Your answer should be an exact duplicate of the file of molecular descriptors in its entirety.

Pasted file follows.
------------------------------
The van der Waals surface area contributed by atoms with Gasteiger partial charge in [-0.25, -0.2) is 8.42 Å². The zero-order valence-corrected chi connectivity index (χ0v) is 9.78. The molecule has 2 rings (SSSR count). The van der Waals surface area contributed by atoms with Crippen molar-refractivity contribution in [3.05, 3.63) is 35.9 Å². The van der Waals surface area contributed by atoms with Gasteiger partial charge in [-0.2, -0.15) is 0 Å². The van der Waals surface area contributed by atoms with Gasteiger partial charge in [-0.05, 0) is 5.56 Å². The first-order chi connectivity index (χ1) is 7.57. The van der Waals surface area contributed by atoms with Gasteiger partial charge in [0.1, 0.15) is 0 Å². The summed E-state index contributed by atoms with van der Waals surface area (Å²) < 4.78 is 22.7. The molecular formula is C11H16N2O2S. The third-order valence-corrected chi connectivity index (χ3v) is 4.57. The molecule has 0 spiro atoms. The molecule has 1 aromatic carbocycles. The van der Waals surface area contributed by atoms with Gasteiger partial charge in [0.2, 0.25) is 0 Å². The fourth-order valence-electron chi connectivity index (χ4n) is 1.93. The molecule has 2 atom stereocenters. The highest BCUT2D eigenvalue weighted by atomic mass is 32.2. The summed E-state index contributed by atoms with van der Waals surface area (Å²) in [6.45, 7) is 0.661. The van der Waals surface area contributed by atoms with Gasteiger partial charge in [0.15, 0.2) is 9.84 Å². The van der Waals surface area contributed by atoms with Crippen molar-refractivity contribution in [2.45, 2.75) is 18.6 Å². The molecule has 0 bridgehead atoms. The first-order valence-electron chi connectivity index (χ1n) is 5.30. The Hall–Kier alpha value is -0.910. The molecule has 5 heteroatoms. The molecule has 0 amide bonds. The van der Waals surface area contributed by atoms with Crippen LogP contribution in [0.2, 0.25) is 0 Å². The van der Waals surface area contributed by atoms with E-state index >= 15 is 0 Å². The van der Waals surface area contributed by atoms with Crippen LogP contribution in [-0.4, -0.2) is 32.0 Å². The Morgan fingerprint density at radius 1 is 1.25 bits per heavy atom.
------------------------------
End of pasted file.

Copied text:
The van der Waals surface area contributed by atoms with Gasteiger partial charge in [-0.25, -0.2) is 8.42 Å². The zero-order valence-corrected chi connectivity index (χ0v) is 9.78. The molecule has 2 rings (SSSR count). The van der Waals surface area contributed by atoms with Crippen molar-refractivity contribution in [3.05, 3.63) is 35.9 Å². The van der Waals surface area contributed by atoms with Gasteiger partial charge in [-0.2, -0.15) is 0 Å². The van der Waals surface area contributed by atoms with Gasteiger partial charge in [-0.05, 0) is 5.56 Å². The first-order chi connectivity index (χ1) is 7.57. The van der Waals surface area contributed by atoms with Gasteiger partial charge in [0.1, 0.15) is 0 Å². The summed E-state index contributed by atoms with van der Waals surface area (Å²) < 4.78 is 22.7. The molecular formula is C11H16N2O2S. The third-order valence-corrected chi connectivity index (χ3v) is 4.57. The molecule has 0 spiro atoms. The molecule has 1 aromatic carbocycles. The van der Waals surface area contributed by atoms with Gasteiger partial charge in [0.2, 0.25) is 0 Å². The fourth-order valence-electron chi connectivity index (χ4n) is 1.93. The molecule has 2 atom stereocenters. The highest BCUT2D eigenvalue weighted by atomic mass is 32.2. The summed E-state index contributed by atoms with van der Waals surface area (Å²) in [6.45, 7) is 0.661. The van der Waals surface area contributed by atoms with Gasteiger partial charge in [0.15, 0.2) is 9.84 Å². The van der Waals surface area contributed by atoms with Crippen molar-refractivity contribution in [2.45, 2.75) is 18.6 Å². The molecule has 0 bridgehead atoms. The first-order valence-electron chi connectivity index (χ1n) is 5.30. The Hall–Kier alpha value is -0.910. The molecule has 5 heteroatoms. The molecule has 0 amide bonds. The van der Waals surface area contributed by atoms with Crippen LogP contribution in [0.2, 0.25) is 0 Å². The van der Waals surface area contributed by atoms with E-state index >= 15 is 0 Å². The van der Waals surface area contributed by atoms with Crippen LogP contribution in [-0.4, -0.2) is 32.0 Å². The Morgan fingerprint density at radius 1 is 1.25 bits per heavy atom.